Customers of cryptocurrency exchange Coinbase are still virtually in the dark regarding mysterious withdrawals made from their bank accounts that, in some cases, have apparently left some unlucky punters broke and facing overdraft fees.
Last week, netizens watched money drain out of bank accounts connected to Coinbase profiles thanks to phantom transactions.
On Thursday, Coinbase, a San Francisco upstart, apologized, and claimed it was not at fault, adding that "the erroneous credit and debit charges are the result of Visa reversing and recharging transactions."
"This was not done by Coinbase. We are working with Visa to ensure all affected customers are reimbursed," a rep for the exchange said. The staffer also claimed Visa changed the merchant category code (MCC) for digital currency vendors, linking that update to the unexpected transactions.
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Then in a PR move that's depressingly familiar, late on Friday afternoon the crypto-swap-shop fully shifted the blame onto payment-processing giants Worldpay and Visa. Weirdly, the startup pointed us to a "joint statement from Visa and Worldpay for Coinbase customers," rather than an explanation directly from itself.
"This issue was not caused by Coinbase," this joint missive, issued by Coinbase on behalf of Visa and Worldplay, declared.
"Worldpay and Coinbase have been working with Visa and Visa-issuing banks to ensure that the duplicate transactions have been reversed and appropriate credits have been posted to cardholder accounts. All reversal transactions have now been issued, and should appear on customers' credit card and debit card accounts within the next few days."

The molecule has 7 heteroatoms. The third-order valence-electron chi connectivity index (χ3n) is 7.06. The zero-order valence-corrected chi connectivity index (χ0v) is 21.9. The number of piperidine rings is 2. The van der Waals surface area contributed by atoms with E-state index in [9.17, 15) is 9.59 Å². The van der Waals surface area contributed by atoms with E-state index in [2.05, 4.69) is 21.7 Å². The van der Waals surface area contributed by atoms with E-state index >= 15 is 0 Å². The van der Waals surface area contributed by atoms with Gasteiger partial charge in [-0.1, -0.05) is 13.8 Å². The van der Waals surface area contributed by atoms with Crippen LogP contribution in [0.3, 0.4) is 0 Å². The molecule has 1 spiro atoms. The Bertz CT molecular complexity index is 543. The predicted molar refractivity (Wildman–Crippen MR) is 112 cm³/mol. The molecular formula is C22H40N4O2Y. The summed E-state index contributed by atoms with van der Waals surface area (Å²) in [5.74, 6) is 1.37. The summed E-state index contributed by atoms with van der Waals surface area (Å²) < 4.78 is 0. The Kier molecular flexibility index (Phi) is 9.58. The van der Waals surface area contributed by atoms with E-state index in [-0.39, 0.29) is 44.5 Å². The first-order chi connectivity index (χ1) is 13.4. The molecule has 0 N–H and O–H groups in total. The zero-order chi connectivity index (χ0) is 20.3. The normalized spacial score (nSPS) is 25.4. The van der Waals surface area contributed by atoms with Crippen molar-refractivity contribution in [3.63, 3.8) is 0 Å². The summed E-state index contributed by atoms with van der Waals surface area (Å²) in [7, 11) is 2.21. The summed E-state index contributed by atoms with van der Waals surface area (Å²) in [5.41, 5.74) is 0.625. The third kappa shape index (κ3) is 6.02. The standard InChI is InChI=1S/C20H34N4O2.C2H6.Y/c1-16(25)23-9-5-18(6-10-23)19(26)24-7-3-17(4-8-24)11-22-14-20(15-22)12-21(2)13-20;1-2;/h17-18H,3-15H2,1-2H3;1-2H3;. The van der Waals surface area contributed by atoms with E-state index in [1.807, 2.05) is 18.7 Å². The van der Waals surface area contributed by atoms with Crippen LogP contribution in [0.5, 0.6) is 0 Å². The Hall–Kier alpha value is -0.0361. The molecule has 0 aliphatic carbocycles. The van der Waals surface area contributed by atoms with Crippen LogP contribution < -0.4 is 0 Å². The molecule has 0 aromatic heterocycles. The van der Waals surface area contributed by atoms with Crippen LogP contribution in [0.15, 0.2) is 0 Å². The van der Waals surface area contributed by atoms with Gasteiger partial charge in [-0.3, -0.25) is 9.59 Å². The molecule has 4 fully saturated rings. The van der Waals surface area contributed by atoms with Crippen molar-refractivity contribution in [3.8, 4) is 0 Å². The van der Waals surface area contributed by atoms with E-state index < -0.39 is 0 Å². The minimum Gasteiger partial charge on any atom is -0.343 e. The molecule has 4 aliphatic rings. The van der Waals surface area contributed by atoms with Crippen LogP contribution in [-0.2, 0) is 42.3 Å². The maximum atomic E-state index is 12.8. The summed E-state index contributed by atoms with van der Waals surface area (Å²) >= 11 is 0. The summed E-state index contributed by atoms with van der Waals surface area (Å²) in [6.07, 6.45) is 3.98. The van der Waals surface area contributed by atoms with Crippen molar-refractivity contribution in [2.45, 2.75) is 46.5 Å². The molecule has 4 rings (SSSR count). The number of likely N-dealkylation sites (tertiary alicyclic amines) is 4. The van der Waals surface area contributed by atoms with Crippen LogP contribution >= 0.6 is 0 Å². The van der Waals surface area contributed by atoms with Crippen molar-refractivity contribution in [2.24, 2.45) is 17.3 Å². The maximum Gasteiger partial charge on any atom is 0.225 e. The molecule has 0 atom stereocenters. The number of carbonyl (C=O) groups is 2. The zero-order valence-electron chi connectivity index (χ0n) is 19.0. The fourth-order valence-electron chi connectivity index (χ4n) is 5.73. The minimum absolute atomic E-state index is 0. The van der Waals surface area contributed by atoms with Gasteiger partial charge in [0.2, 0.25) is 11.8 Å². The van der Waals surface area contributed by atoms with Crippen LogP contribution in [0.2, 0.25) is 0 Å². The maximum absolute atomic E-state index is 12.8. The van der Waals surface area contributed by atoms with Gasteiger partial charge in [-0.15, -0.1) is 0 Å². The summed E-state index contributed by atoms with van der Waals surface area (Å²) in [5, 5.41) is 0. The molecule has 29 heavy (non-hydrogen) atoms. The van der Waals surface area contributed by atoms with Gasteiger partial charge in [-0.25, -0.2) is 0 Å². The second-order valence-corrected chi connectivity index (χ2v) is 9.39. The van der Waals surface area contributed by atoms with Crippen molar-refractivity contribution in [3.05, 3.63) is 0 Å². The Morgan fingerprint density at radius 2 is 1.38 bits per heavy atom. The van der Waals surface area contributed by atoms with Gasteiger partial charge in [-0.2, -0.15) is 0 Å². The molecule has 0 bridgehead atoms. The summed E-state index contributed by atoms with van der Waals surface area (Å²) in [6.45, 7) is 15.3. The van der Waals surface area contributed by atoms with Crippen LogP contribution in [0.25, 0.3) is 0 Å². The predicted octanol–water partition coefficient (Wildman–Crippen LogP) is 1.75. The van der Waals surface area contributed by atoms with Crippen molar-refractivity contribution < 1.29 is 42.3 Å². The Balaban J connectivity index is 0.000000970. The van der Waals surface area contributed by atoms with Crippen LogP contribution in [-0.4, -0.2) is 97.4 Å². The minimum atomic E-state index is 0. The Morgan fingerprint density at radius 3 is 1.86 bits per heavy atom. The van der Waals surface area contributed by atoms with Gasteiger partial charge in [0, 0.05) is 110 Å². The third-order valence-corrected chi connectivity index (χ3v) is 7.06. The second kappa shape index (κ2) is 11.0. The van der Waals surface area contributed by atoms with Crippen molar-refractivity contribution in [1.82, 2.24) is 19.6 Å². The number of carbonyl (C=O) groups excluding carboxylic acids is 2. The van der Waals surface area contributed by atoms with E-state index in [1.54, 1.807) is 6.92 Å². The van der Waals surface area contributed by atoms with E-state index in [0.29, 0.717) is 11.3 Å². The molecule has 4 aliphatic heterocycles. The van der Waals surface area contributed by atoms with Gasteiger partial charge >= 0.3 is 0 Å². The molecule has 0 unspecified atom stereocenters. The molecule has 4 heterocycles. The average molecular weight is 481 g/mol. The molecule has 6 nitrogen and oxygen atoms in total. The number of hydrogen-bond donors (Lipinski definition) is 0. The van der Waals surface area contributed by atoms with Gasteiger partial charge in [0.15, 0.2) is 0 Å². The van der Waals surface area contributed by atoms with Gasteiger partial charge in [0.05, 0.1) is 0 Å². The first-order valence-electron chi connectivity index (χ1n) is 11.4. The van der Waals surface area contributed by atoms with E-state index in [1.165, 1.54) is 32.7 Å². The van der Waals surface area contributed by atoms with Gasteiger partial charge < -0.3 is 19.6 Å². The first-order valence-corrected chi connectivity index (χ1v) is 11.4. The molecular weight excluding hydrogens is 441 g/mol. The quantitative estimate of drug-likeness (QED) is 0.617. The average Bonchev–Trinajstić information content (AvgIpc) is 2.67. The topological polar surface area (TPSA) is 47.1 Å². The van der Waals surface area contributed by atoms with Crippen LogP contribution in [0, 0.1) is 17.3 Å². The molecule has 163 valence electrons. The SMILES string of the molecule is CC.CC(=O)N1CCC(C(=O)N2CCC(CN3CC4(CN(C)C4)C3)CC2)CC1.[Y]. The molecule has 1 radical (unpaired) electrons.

So, no mention as to exactly how this happened, why this cockup seemingly only affected Coinbase, whether it will happen again, and if people hit with fees and charges as a result of these mystery withdrawals will see those levies refunded.
We asked Visa and Worldpay for their side of the story. Worldpay declined to comment. Visa confirmed to El Reg that it did indeed issue a joint statement with Worldpay on the Coinbase kerfuffle – and then opened up a little more to say, er, well, don't blame us. Specifically, despite what Coinbase claimed on Thursday, Visa said it doesn't reverse payments – that's for the banks to decide.
"Visa does not reverse or resubmit transactions. That is not Visa's role in the payment system," a spokeswoman told The Register.
"All transactions are submitted into Visa's system by a financial institution, which for merchants is their acquiring bank. If cardholders continue to have problems with their accounts after the reversal period, including issues related to card fees or charges, they should contact the card-issuing financial institution."
In other words, contact your bank, or whatever gave you your payment card, if you're unable to get anywhere with Coinbase. Visa also told us it hasn't changed its rules on handling cryptocurrencies, again despite what Coinbase suggested earlier.
Some Coinbase buyers have reported that the phantom transactions have now been refunded, albeit not their transaction fees nor their overdraft charges, while some other folks are still waiting for their money back. Several punters claimed they have reported the matter to the cops, and there's talk of class action lawsuits being flung around.
"I had my bank account wiped out by multiple unauthorized charges from Coinbase on my debit card. I can't pay bills," complained one prolific Redditor.
"After filing a dispute on the charges, my bank has told me, today, that it will be at least ten business days from today before they issue a provisional credit, and then another 40 days of investigation to make those credits permanent. My bank has said they have heard absolutely nothing from Coinbase or Visa or Worldpay.
"Because of Coinbase, I have to live without the money that they took from me for at least two weeks now. I have to be late on bills, I have to borrow money, I have to miss out on opportunities I could have otherwise taken."
Coinbase's reputation has taken a bit of a hit over this even if it is not ultimately at fault. Worldpay is, we note, keeping schtum, while Visa's playing the "weren't me, guv" card. ®
PS: A primer on how credit-card transactions are handled can be found, here, in case you're wondering where Visa, Mastercard et al fit within the payment processing system.
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